The 10 Biggest Storage Stories Of 2011

2011 Storage Industry -- A Year For Really Big "Bigs"

The year 2011 may be remembered for the really big things that happened, including a huge Thailand flood which wiped out a quarter of the world's hard drive manufacturing, big acquisitions with the potential to change the industry as we know it, big investments in unknown companies, and, of course, big data.

Yet "small" also had its place in the spotlight in 2011. Small business storage came to the forefront in a way it hadn't done in the past, while new cloud and virtualization technologies bring the potential for smaller requirements for on-premises storage going forward.

Trying to find the most important storage industry stories in a year in which so many changes were taking place is a big task. Turn the page, and see how CRN's picks matched yours for the 10 biggest storage stories of 2011.

10. Big Data Gets Really Big

Actually, this is less about the rise of big data, and more about the rise of the awareness of big data.

"Big data" is data which scales to multiple petabytes of capacity and is created or collected, is stored, and is collaborative in real time. Big data typically consists of unstructured data, which includes text, audio and video files, photographs, and other data which is not easy to handle using traditional database management tools.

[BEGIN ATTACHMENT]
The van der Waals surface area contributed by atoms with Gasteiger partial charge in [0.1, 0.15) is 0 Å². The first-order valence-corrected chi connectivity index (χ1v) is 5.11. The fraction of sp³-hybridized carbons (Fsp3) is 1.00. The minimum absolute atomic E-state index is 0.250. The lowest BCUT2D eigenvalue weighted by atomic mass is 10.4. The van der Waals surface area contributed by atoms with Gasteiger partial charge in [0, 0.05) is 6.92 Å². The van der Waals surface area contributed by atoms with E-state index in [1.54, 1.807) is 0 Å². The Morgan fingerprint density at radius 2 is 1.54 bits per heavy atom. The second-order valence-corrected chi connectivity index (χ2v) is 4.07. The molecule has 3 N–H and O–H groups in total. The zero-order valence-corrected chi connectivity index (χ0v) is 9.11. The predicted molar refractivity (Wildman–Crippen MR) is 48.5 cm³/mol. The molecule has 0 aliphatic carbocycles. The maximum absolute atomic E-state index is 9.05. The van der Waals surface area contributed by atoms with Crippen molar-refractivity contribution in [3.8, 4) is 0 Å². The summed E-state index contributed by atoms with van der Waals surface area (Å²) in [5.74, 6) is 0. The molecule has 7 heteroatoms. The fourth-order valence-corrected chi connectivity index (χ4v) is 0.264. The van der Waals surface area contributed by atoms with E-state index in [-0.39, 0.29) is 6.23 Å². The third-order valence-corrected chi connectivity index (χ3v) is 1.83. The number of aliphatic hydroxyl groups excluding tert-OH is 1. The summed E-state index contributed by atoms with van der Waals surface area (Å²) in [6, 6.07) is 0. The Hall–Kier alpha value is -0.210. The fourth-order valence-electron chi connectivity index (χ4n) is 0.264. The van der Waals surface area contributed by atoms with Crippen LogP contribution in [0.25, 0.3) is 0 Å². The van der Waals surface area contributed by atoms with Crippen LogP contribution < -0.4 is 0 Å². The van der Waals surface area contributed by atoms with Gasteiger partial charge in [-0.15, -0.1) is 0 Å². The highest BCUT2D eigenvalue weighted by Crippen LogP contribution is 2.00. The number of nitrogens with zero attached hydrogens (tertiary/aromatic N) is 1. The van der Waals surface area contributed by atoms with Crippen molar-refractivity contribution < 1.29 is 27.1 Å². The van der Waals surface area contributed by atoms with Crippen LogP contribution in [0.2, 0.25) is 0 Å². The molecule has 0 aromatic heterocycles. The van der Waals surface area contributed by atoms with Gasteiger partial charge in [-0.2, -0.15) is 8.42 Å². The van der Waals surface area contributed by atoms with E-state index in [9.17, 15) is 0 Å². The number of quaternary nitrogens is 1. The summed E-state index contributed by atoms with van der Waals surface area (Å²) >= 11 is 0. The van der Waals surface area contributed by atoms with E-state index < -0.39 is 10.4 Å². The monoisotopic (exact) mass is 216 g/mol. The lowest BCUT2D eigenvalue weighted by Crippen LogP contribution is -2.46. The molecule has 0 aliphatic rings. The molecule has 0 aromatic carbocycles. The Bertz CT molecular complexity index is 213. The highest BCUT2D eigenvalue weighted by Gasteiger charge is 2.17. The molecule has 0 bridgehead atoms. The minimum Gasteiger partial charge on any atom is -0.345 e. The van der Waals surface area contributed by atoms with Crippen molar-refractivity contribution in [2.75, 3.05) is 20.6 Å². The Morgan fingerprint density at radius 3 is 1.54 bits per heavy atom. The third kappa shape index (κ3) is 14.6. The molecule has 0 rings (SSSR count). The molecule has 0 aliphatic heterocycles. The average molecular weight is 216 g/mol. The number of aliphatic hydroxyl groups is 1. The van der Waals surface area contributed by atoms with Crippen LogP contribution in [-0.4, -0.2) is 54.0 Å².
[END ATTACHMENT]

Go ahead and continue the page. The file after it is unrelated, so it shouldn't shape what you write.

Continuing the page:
Big data is the fastest growing part of data storage, and is also the messiest part to handle because of the need to gain insight from some many different types of data. That has pushed several major vendors including EMC and Hitachi Data Systems to look to open source, especially the Apache Hadoop project.

9. Storage Appliances Go Big

Instead of adding storage to an application running on one or more servers, major vendors are now more commonly integrating storage with servers and applications as part of a larger appliance. Such appliances allow the vendor to tie storage closely to an application to take advantage of storage features that would otherwise require much more integration in the field.

This move got its big start in 2009 when Oracle released its Oracle's Exadata appliance, which focuses on data warehousing and OLTP applications. The company followed up this year with its Oracle Database Appliance, which bundles Oracle 11g with servers and storage.

Other application-specific appliances appearing this year include an SAP appliance from Hitachi Data Systems, an IBM appliance based on its Netezza data warehouse technology, Symantec with its new Backup Exec appliance, and Hadoop-based appliances from EMC and NetApp.

8. Big Vendors For Small Businesses

2011 saw a renewed interest among major storage vendors in SMB storage, a part of the market served mainly by a huge assortment of second-tier vendors.

Major storage vendors have reached out to the SMB market in the past, but mainly with enterprise storage products that had certain features turned off. However, things were different in 2011.

EMC in January kicked off the year with the introduction of its VNX and VNXe, its first purpose-built SMB storage appliances. It was followed by arch rival NetApp, which tried to erase the memory of its past StoreVault foray into the SMB market with this year's much more accepted FAS2240.